The editors of Psychopharmacology expertly identify emerging research fronts by inviting guest editors to organize Special Issues, most often based on symposia and workshops at recent conferences. Both of us began this series of Special Issues in the early 1990s, and eventually, these issues began to showcase the innovative work of younger colleagues who have developed and refined novel methods, discovered new drug effects, and elucidated mechanisms of action. The Special Issues have become valuable resources to a large extent because they are anchored by timely scholarly reviews, most often authored by members of the editorial board. Recent Special Issues have covered wide-ranging topics such as Extinction, Computational Psychopharmacology, “Bath Salts,” and The Microbiome. We have also honored the scientific contributions of famous, deceased psychopharmacologists, not only by appropriate obituaries, but on occasion by issues devoted to work submitted by their colleagues (e.g., SR Goldberg, A Markou). One of these commemorative issues was published in 2002 honoring Peter Dews, Bill Morse, and Roger Kelleher—a genuine collector’s item!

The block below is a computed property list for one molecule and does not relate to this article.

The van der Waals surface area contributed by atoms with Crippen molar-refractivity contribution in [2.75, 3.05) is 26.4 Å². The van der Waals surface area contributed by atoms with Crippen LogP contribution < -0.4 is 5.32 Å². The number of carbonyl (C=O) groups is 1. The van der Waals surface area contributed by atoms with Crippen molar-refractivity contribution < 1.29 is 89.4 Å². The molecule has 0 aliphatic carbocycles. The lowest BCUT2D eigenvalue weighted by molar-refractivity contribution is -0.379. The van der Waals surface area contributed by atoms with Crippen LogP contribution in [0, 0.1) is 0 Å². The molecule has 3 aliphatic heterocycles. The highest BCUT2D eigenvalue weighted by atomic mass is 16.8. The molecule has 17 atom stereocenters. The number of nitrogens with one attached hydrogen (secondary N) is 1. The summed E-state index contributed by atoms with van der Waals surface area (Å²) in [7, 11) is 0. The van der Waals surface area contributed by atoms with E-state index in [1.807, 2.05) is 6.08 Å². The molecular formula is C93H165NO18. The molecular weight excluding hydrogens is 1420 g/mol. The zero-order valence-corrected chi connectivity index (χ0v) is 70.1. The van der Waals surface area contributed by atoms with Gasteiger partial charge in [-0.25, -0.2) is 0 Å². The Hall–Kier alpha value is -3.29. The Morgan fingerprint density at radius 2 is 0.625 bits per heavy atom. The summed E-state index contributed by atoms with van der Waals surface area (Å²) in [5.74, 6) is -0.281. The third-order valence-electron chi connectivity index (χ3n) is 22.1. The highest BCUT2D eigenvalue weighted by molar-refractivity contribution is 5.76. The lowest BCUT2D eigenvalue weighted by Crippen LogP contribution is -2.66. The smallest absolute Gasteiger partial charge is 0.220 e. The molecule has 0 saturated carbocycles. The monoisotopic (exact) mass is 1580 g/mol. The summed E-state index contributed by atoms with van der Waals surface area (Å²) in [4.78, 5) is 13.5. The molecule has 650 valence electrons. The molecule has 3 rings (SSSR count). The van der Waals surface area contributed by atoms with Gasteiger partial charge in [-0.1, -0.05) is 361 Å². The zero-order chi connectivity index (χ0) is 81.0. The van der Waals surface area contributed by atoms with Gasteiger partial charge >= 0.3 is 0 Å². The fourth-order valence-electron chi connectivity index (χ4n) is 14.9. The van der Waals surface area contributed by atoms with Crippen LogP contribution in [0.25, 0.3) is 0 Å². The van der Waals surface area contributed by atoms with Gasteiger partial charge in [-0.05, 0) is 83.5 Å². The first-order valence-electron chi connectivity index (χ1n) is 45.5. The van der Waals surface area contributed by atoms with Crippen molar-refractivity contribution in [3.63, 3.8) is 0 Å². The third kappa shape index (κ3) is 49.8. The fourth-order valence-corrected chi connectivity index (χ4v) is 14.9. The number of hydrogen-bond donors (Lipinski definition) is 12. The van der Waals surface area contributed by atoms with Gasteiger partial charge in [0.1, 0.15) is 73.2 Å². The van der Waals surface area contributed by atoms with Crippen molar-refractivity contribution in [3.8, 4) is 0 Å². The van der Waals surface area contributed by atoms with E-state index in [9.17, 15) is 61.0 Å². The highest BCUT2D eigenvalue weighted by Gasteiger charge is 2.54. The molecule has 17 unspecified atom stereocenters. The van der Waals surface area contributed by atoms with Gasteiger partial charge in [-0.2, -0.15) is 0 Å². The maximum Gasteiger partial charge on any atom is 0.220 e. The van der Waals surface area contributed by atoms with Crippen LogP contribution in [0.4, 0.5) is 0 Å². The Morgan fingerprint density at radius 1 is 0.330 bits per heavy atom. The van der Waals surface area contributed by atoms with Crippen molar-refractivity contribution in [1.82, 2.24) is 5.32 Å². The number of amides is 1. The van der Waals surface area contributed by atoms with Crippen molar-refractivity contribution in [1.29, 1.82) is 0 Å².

In terms of bibliometric indices, articles in Psychopharmacology, stand out not so much on account of the immediate impact factor, but by enjoying a very long half-life. While unusual, unexpected, and seemingly surprising findings garner immediate attention, leading to a citation “bubble” (i.e., high 2-year impact factor), they often remain unreplicated. Researchers return to Psychopharmacology again and again for the archival value of rigorously collected data and useful methods. In addition, Psychopharmacology continues to attract original reports of novel therapeutic drugs such as compounds that may enhance cognitive functions. Furthermore, the Journal is an important venue for reports on drugs with abuse liability as well as therapeutic potential. Considerable discussion among the members of the editorial board ultimately led to a positive decision to publish an analysis of mystical experiences after consuming a hallucinogenic compound (Griffiths et al. 2006).